"Ball skills" means Ward can locate the ball when it's in the air, and he can catch it once he's located it. He intercepted seven passes last season. The 49ers' former strong safety — Donte Whitner — and former nickel back — Rogers — were not known for their "ball skills." Whitner was a hitter who couldn't cover. Rogers was a cover man who couldn't hit or catch.
"We're very confident in Ward's cover ability," said Trent Baalke, "yet very impressed by the way he plays the game physically. He's a very physical football player. Don't mistake his size for a lack of toughness. That's not the case.He's energetic, he's got a short memory and he's a highly competitive man."
Nickel backs tend to be small and quick, because they cover slot receivers who are small and quick. So nickel backs tend to be poor tacklers. Rogers was a poor tackler. Not Ward. He's a tackling machine. He had 319 tackles in his four-year college career.
"Those guys need to be able to tackle," said Baalke, referring to nickel backs. "They need to be able to blitz. They need to be able to hold up in the box. (Ward) has been able to hold up physically. He plays a physical style of football. He also has the rare traits to be able to cover. There is just a lot of versatility to his game. The fact that he can play it physically and play it mentally is extremely important."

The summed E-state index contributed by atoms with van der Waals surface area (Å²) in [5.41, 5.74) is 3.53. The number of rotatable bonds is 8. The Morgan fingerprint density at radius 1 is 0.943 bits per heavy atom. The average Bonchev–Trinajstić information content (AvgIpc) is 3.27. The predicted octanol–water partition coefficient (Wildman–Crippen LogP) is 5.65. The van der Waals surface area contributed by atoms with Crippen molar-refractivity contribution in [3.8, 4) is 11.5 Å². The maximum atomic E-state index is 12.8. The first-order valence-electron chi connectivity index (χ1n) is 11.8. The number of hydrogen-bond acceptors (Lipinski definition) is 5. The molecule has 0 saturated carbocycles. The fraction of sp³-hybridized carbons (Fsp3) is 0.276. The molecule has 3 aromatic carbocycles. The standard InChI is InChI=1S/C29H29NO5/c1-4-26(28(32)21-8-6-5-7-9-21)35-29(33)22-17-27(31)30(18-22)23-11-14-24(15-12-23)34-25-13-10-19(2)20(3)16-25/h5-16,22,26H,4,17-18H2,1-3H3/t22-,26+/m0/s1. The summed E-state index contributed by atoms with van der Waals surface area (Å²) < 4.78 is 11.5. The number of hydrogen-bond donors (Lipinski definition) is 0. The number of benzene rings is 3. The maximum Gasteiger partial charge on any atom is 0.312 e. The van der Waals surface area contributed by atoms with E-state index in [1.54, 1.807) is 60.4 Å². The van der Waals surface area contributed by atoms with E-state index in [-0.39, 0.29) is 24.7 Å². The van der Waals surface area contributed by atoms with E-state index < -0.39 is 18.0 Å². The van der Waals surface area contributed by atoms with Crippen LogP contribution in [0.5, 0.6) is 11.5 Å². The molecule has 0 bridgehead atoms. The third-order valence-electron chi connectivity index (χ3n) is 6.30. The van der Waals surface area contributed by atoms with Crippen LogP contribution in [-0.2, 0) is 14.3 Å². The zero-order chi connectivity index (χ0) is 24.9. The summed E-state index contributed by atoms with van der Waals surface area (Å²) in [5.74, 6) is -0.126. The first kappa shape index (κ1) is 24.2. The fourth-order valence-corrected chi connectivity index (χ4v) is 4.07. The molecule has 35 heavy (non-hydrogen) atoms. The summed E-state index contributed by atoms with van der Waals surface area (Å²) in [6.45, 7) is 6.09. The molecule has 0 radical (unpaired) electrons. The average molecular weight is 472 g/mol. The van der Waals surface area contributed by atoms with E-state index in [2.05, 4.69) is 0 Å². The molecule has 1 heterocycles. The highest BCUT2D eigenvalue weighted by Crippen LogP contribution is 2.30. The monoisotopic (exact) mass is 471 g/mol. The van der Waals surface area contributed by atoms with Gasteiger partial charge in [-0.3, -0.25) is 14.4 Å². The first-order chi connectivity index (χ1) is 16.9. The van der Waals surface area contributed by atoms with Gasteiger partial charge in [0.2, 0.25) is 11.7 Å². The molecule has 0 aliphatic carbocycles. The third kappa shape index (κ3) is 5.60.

Draft gurus considered Jason Verrett from TCU to be the best nickel back in the draft. The San Diego Chargers took him with the 25th pick. But Verrett is smaller than Ward and had trouble holding up physically in college. That's a deal-breaker for the Niners. They want a strong, dependable nickel back, like Ward.
"The last two years, our Nickel has been on the field over 60 percent of the time," Baalke said. "That's a starter in our opinion. That's a guy that's going to get a lot of playing time. He's going to get an opportunity to compete for that spot."
Ward suffered a fractured foot bone last season. He can't compete for any position until doctors clear his surgically repaired foot. "They put a screw in the metatarsal," Ward said on a conference call with Bay Area reporters. "They took some bone marrow out of my hip and inserted into the crack to help speed up the process."
Ward says he expects doctors to clear him in the next two or three weeks. Baalke said he expects Ward to be cleared by the start of training camp in late July. As long as he's cleared before the season starts, he will fill a big need for the 49ers.